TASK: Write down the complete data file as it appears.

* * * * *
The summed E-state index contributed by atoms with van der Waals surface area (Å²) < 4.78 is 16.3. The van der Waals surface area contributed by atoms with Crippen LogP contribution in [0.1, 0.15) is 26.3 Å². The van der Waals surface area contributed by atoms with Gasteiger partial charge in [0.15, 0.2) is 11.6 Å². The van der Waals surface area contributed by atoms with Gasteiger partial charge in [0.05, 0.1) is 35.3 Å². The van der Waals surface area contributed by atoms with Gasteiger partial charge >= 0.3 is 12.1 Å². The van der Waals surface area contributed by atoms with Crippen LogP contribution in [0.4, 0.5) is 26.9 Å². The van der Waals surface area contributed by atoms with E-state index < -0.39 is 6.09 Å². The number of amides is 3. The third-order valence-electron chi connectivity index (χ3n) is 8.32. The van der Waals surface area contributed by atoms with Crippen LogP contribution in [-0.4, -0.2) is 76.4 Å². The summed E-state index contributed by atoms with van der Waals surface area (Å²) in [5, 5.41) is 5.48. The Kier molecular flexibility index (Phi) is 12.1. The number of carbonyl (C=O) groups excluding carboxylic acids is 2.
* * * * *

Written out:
The summed E-state index contributed by atoms with van der Waals surface area (Å²) < 4.78 is 16.3. The van der Waals surface area contributed by atoms with Crippen LogP contribution in [0.1, 0.15) is 26.3 Å². The van der Waals surface area contributed by atoms with Gasteiger partial charge in [0.15, 0.2) is 11.6 Å². The van der Waals surface area contributed by atoms with Gasteiger partial charge in [0.05, 0.1) is 35.3 Å². The van der Waals surface area contributed by atoms with Gasteiger partial charge >= 0.3 is 12.1 Å². The van der Waals surface area contributed by atoms with Crippen LogP contribution in [0.4, 0.5) is 26.9 Å². The van der Waals surface area contributed by atoms with E-state index < -0.39 is 6.09 Å². The number of amides is 3. The third-order valence-electron chi connectivity index (χ3n) is 8.32. The van der Waals surface area contributed by atoms with Crippen LogP contribution in [-0.4, -0.2) is 76.4 Å². The summed E-state index contributed by atoms with van der Waals surface area (Å²) in [5, 5.41) is 5.48. The Kier molecular flexibility index (Phi) is 12.1. The number of carbonyl (C=O) groups excluding carboxylic acids is 2.